Rohingya Muslims remaining in Myanmar’s Rakhine state still face a “serious risk of genocide,” U.N. investigators said earlier this month. They warned that the repatriation of a million already driven from the country by the army remains “impossible.”
Myanmar’s authorities, however, have declared Rakhine state safe enough for Rohingya refugees that fled to neighboring Bangladesh to return.
Sadly, the authorities of Bangladesh appear increasingly willing to accept Myanmar’s assurances that now is a suitable time to begin the repatriation. This fails to understand the cause of the crisis and risks further harm to the vulnerable, maligned Muslim community.
Conditions for Rohingya within Myanmar continue to be so perilous that only the extremely brave or extremely foolish would dare to return. As the U.N.’s investigators outlined, hundreds of Rohingya villages have been razed by fire, much physical evidence of long-term Rohingya residence has been erased, apartheid conditions that have contributed to decades of appalling human rights abuses remain in place, and more than 120,000 Rohingya civilians are imprisoned in concentration camps.
What is urgently needed is a significant change of policy and practice within Myanmar. The responsibility lies with Myanmar’s civilian authorities led by Aung San Suu Kyi and the military.
Lack of International Pressure
Myanmar’s official strategy towards the Rohingya has changed little over the last decades: the government and military brutalize Rohingya civilians, creating conditions that the International State Crime Initiative has rightly described as “genocide.”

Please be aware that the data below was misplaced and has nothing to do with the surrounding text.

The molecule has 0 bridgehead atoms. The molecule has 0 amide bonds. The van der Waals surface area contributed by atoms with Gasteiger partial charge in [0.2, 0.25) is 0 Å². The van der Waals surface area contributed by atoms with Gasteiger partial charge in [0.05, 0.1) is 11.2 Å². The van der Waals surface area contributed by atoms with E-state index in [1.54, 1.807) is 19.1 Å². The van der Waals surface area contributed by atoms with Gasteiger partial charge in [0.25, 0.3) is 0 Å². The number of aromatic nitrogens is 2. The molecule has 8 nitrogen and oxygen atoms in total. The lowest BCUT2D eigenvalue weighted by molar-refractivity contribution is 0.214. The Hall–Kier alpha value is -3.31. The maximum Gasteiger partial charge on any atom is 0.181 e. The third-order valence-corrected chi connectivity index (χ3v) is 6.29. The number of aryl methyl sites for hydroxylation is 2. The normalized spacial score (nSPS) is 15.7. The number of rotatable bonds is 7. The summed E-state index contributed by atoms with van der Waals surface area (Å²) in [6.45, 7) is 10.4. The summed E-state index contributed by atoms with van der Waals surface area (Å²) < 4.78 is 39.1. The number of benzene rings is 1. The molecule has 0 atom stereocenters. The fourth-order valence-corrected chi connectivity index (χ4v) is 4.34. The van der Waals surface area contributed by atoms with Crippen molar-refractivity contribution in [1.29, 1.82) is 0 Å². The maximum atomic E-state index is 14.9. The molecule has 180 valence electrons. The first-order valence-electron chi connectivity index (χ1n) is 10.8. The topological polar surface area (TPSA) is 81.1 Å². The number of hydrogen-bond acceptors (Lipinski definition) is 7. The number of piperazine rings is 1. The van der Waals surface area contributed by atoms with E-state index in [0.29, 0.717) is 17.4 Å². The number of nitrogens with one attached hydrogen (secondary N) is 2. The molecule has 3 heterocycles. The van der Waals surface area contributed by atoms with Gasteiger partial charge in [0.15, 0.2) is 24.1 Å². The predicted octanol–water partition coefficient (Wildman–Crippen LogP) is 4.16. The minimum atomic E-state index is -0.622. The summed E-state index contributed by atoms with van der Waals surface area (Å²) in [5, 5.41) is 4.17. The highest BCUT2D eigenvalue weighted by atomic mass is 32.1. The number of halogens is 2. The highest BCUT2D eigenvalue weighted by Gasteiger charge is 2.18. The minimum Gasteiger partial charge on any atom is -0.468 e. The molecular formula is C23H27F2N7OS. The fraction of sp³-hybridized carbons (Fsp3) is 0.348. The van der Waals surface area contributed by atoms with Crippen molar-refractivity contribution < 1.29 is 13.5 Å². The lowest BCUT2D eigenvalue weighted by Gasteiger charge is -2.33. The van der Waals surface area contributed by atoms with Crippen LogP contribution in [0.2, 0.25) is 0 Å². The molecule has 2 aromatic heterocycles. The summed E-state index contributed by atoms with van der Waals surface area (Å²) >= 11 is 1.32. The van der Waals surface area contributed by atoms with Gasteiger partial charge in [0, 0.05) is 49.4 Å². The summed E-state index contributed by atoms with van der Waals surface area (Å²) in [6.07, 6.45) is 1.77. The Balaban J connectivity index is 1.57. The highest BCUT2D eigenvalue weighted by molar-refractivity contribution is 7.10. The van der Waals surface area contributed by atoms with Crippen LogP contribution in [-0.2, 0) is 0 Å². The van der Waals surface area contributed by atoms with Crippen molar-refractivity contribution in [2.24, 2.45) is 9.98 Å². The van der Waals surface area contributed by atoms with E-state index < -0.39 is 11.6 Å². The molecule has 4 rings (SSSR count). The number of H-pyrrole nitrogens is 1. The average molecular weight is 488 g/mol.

These appalling rights abuses have contributed to four large-scale forced deportations of Rohingya to Bangladesh since the 1970s. But despite this, there is little meaningful international pressure on Myanmar to change.
Strong evidence suggests that genocide and other crimes against humanity continue to be committed, but has not yet resulted in any significant sanction for Myanmar’s government, its leaders or military, although some limited travel bans have been placed on senior military figures and a handful of military-connected social media accounts have been shut down. These penalties are unlikely to prevent future human rights violations or deter similar criminality elsewhere. Without genuine, meaningful international pressure, we ought to expect little change to Myanmar’s approach.
Bangladesh’s frustrations with this situation are understandable. The large temporary Rohingya refugee population living in its territory increasingly appears to become semi-permanent because their former homes in Myanmar are unsafe to return to, while the U.N.’s Joint Response Plan covering the costs of food, water, shelter, sanitation, and medical care is significantly underfunded.
Repatriation of Rohingya Refugees
The Rohingya refugee population is frustrated too and collectively refuses to be repatriated until their safety can be guaranteed. The first group was scheduled to return in August, but not a single refugee was prepared to voluntarily board a bus and face the genocidal conditions that exist for them in Myanmar.
Rohingya have similarly been reluctant to be moved from their refugee camps close to the Myanmar frontier and have resisted Bangladesh’s plan to relocate 100,000 to Bashan Char, a recently emerged mud island, far off the coast and described by Human Rights Watch as an “island prison.”
Bangladesh is creating island prison camps for Rohingya refugees. Refugees will be relocated to an offshore island known for severe flooding and cyclones. Human rights groups have denounced the plan, calling it a “humanitarian disaster in the making.” https://t.co/LsWrwQ9GQc